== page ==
A Love of Artifacts

Photo courtesy of bluray.com

It wasn’t a year ago when I would still have conversations with my husband about our love of artifacts and how we couldn’t imagine having a digital-only collection of anything.

I’ve been using the word “artifact” in the context of art-making for a few years now, whether to reference books, figures, physical works of art, prints, and so on. More  generally, though, I mean for it to reference an object that has been touched and processed in some way by human hands, and obviously so. A stick isn’t an artifact, but an incised one is.

We would talk about the preciousness of artifacts in opposition, always in opposition, to its intangible counterpart, the realm of digital works. How if, an EMP were blasted at us by the sun tomorrow, what an even more terrible world we’d live in if suddenly all the art disappeared along with the lights. And  for a far less catastrophic scenario, what if your hard drive fails? What if there’s some natural disaster, a tornado or earthquake, where the servers that host your cloud content are located? And that’s not to mention the immensely high carbon, energy, and space footprint of the buildings where these servers are located and the infrastructure the ties them, and us, together.

E-readers are awful. Digital comics are frustrating to read. Netflix sucks. Amazon is no better than Walmart when it comes to business practices.

And then there’s the question of who has your cloud-based media collection. Apple? Google? Google has gone down the shitter over the past 6-7 years in terms of user privacy. Their motto used to be “Do no evil.” What happened? Is it “Do no evil when people are looking” now? There’s also the issue of proprietary file types and software. If you pay nearly full-price for a piece of media, and the company that you bought it from goes under, what do you do if it takes everything you bought with them and you’re left with nothing?

See where we’re coming from? It’s not so simple to say “I don’t want the dead tree version”.

On a purely superficial level, I realized that I hated the look of extensive DVD and music collections displayed in people’s homes when I was reading Bea’s book. The sheer visual overstimulation of  being in the same room as 400 movies has made me incredibly uncomfortable in the past. Libraries, though, I’ve always found to strike just the right balance for some reason.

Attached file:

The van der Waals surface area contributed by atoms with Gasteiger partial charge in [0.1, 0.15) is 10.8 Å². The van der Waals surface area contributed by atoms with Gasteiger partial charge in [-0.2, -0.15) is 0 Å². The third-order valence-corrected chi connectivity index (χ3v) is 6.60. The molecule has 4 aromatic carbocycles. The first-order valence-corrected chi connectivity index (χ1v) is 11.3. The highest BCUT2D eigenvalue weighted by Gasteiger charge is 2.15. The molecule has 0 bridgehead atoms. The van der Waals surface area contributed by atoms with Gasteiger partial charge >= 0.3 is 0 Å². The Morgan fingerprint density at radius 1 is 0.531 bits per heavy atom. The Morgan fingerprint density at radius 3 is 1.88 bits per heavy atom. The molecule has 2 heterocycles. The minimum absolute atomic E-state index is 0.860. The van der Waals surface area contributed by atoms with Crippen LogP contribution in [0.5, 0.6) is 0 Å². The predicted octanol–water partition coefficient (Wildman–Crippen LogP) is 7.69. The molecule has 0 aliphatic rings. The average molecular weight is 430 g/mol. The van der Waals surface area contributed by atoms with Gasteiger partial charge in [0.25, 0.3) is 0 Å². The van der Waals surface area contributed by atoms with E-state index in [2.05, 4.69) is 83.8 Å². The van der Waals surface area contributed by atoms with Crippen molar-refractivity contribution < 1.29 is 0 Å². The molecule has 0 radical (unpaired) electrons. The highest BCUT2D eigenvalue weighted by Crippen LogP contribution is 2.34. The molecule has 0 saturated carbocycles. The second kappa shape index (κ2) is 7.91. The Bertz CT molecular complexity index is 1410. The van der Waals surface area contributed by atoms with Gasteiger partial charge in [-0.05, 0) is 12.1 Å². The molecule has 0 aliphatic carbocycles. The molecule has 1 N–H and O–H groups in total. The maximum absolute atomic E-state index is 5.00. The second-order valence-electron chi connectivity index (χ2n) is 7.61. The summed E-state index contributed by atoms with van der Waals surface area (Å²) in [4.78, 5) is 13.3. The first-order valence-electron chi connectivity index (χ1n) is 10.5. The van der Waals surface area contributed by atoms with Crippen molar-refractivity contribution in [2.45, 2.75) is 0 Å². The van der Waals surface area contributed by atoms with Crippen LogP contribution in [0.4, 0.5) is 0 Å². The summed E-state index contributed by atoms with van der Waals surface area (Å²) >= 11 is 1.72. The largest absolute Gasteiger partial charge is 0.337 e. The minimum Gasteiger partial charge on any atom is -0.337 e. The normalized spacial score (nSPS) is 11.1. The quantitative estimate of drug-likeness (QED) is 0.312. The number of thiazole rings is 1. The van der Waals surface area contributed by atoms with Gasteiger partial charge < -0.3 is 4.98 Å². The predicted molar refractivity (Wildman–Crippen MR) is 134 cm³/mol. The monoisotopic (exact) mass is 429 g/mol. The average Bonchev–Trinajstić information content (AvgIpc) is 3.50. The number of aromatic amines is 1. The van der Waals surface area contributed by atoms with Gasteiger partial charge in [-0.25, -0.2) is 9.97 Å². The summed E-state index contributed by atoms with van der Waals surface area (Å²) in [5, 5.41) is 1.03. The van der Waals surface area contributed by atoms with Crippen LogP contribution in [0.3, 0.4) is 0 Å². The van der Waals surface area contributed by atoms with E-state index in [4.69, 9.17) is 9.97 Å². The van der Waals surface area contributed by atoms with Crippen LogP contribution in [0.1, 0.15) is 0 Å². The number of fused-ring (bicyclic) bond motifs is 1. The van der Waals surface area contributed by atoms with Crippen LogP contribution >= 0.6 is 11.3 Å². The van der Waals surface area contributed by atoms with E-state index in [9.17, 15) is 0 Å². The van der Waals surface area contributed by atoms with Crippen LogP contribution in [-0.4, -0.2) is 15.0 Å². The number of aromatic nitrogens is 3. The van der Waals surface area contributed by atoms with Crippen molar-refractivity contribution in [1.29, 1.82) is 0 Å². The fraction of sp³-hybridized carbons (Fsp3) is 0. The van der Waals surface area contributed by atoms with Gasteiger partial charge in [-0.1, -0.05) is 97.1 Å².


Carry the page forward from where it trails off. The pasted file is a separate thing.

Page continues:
But the issue comes incredibly close to home when taking my passion into consideration: cartooning. I’ve been toiling away on a 600-page behemoth for several years now, and it was always meant to be read in book form. I can barely tolerate reading my own work online, where it’s currently available for folks who can’t or don’t want to buy the dead tree version (as I do personally believe in making art as widely available as possible). I don’t want sales of my book to suck, I want to be able to pay a few of my bills with that hard work. And I want my friends throughout the industry, who also have dead trees to make ends meet from, to be successful too. But at the same time… so many dead trees.

So many books I’ll only read once. So many books that I’ll never read because I wanted to support them but just never got around to cracking the thing open.

So much clutter.

I’ve never had much interest in digital art for purely aesthetic reasons too. No, I’m not saying that we should be going back to the days of manual color separation, not at all. But truthfully I’ve never seen a digital painting and thought to myself “I want that on the wall”. For me, there’s a psychological barrier preventing me from really appreciating the possibilities of digital art in physical space. To me, it belongs on the computer, in the cloud. It’s inherently disposable. And that kind of freaks me out a little.